By Danielle Edwards, The Canadian Press on February 19, 2022.
HALIFAX – There is no shortage of media coverage of the plight of the endangered North Atlantic right whale, but documentary filmmaker Nadine Pequeneza feels something is still missing in the fight to save the species.
“You can’t really appreciate something unless you at least see it and know it,” Pequeneza said this week ahead of the theatrical opening of his latest film, “Last of the Right Whales.”
“So we hope this film introduces people to the North Atlantic right whale, makes them aware of what’s at stake here.”
There are many risks. The US-based North Atlantic Right Whale Consortium reported in October that the species’ population fell to 336 in 2020, an eight percent drop from 2019, when the population was estimated at 366 animals. In fact, the species has been on a downward trend since 2011, when there were 481 whales, according to the consortium.
For Pequeneza, this documentary brings viewers closer to a mysterious animal and explores how humanity can be a part of the resurrection of the species.
“For most North Atlantic whales, the majority of deaths are not due to natural causes, but rather from human activities, shipping and fishing,” Toronto-based Pequeneza said in an interview. “Our hope is that we “ raise awareness about species and the threats they face and how we are responsible for the potential extinction of these species.”
“Last of the Right Whales” opens this weekend for screening in select Canadian theaters to coincide with World Whale Day on Sunday. This film documents the efforts of several groups and individuals to protect and restore dwindling populations of whale species injured by gear entanglement and ship collisions.
This month, Oceana Canada asked the federal government to impose mandatory speed limits on the Cabot Strait, between Cape Breton and Newfoundland, to prevent ship attacks as right-wing whales migrate to feeding grounds in St. Bay. Lawrence.
Climate change is pushing the zooplankton that whales feed on into colder waters off Canada’s east coast and carrying animals further north. Oceana also noted that since 2017, 21 whales have died in Canadian waters, and at least eight of those deaths have resulted from collisions with ships.
Viewers were shown the realities of what this species faced, including the new entanglement of a young male right-hand whale and a necropsy performed on the beach after a whale was hit and killed by a boat.
One of the characters featured in the documentary, Canadian Whale Institute researcher Moira Brown, said in a recent interview that the film allows viewers to see not only the obstacles facing the species but also the dedicated group of people trying to reverse the damage. which has been done.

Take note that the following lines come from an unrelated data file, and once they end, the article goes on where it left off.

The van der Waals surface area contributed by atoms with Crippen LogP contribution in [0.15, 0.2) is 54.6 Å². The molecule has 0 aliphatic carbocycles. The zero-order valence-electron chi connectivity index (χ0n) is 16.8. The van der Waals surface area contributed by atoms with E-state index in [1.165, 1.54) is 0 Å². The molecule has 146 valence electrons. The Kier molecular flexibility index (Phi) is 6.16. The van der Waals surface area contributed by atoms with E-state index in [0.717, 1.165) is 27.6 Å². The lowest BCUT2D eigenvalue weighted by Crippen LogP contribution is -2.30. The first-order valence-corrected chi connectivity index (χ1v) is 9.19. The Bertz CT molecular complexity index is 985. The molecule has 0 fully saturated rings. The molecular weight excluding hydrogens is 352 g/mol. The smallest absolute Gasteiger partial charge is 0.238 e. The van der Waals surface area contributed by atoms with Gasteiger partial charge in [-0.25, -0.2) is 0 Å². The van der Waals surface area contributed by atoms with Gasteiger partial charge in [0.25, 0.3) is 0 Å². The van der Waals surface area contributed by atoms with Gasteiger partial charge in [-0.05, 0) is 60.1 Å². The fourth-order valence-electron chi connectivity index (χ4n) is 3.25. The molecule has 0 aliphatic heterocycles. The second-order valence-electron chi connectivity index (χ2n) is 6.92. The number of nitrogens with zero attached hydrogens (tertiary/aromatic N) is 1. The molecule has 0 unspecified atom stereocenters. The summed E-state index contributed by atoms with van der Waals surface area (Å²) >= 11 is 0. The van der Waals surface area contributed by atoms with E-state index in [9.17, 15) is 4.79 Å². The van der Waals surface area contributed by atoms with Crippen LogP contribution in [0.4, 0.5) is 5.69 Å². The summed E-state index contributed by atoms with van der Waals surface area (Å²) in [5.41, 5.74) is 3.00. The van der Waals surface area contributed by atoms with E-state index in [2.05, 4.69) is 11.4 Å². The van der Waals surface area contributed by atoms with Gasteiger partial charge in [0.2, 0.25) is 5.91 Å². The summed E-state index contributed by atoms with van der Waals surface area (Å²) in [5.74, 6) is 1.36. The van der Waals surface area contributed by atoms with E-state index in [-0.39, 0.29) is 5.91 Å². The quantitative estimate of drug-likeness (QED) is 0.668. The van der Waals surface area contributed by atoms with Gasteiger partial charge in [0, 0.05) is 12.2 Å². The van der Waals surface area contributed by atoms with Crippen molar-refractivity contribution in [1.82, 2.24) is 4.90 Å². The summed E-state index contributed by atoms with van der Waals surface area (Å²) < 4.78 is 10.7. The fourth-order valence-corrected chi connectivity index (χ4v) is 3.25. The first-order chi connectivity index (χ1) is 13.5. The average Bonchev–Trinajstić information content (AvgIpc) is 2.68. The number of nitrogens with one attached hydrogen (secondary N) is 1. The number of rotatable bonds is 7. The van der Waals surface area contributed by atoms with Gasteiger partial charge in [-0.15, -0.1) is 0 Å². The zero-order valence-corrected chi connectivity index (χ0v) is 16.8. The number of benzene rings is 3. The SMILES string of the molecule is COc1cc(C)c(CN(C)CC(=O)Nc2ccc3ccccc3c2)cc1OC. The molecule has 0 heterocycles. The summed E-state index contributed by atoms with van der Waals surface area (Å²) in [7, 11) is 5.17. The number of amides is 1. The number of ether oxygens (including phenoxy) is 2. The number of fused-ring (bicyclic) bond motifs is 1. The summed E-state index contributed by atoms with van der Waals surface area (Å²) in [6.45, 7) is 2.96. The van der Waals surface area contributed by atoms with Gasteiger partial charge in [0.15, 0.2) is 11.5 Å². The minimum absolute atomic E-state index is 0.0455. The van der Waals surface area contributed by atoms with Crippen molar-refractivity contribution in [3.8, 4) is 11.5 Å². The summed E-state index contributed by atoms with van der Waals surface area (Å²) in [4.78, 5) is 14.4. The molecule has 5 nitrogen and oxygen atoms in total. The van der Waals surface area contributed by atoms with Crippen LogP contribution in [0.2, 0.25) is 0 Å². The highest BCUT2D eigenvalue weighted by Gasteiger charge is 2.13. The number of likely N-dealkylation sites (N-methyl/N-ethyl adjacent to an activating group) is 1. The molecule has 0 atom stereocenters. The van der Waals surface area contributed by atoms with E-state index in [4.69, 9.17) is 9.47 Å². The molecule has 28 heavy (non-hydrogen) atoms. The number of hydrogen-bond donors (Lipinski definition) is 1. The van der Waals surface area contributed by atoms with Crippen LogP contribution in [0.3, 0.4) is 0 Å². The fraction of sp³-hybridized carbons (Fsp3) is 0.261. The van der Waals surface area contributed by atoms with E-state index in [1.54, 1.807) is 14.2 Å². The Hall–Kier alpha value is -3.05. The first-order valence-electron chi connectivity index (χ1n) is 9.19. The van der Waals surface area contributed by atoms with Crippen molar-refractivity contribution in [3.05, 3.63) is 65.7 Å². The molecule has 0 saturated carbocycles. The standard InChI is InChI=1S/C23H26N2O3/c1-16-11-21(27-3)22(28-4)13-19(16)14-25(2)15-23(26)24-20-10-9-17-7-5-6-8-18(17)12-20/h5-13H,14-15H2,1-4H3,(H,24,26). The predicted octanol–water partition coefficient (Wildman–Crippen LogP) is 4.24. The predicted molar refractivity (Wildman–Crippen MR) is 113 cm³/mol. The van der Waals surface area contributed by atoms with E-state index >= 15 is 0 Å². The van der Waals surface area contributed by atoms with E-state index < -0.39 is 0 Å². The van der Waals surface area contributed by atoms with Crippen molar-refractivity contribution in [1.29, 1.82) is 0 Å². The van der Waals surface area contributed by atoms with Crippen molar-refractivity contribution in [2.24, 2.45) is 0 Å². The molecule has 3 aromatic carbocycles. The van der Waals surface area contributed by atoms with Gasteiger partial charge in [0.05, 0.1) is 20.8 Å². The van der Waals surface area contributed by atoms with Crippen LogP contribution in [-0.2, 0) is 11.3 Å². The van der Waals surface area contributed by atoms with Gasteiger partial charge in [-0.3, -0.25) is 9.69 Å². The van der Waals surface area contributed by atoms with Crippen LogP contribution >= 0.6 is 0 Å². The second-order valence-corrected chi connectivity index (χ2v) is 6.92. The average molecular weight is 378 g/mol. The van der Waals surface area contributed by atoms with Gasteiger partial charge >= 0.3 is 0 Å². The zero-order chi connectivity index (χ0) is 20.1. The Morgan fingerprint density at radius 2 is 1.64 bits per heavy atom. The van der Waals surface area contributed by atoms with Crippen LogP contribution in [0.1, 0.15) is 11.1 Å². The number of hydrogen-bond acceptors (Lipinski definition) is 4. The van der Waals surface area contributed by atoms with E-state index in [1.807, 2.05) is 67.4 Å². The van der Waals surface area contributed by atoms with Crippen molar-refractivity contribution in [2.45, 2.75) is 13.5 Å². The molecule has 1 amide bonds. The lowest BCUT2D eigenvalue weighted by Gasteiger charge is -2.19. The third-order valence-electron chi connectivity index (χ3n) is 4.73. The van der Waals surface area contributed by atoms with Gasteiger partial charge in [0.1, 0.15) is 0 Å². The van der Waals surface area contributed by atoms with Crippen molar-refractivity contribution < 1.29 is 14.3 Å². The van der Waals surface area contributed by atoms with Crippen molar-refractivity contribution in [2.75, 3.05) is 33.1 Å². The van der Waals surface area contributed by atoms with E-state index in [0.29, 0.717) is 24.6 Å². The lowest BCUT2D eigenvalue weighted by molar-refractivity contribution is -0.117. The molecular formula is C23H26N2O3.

“There’s just been a tremendous effort to work together to try and solve this problem,” Brown said. “It’s hard to watch how these animals suffer, but I think we’ve made some progress since 2017 and 2019…. I think it’s also a demonstration of how humans can turn things around.”
Another key character in this documentary is Nick Hawkins, a wildlife cameraman and photojournalist. In the film, Pequeneza follows Hawkins as he tries to give people a clearer view of the species through his photography.
“I really felt that there was a huge gap between the technical knowledge gathered by researchers and the general public, so I started looking for ways to fill that gap,” Hawkins said in the documentary.
He echoed the sentiment during a recent interview, saying he hopes the film and his own work help connect people with the right whale experience.
“There’s very little good footage and good pictures of the North Atlantic right whale,” Hawkins said. “We are gradually building up and trying to take this issue out there…. It will take a lot of effort and a lot of continued attention on this issue for us to change the future of the species.”
This report by The Canadian Press was first published February 19, 2022.
This story was produced with financial assistance from Facebook and the Canadian Press News Fellowship.
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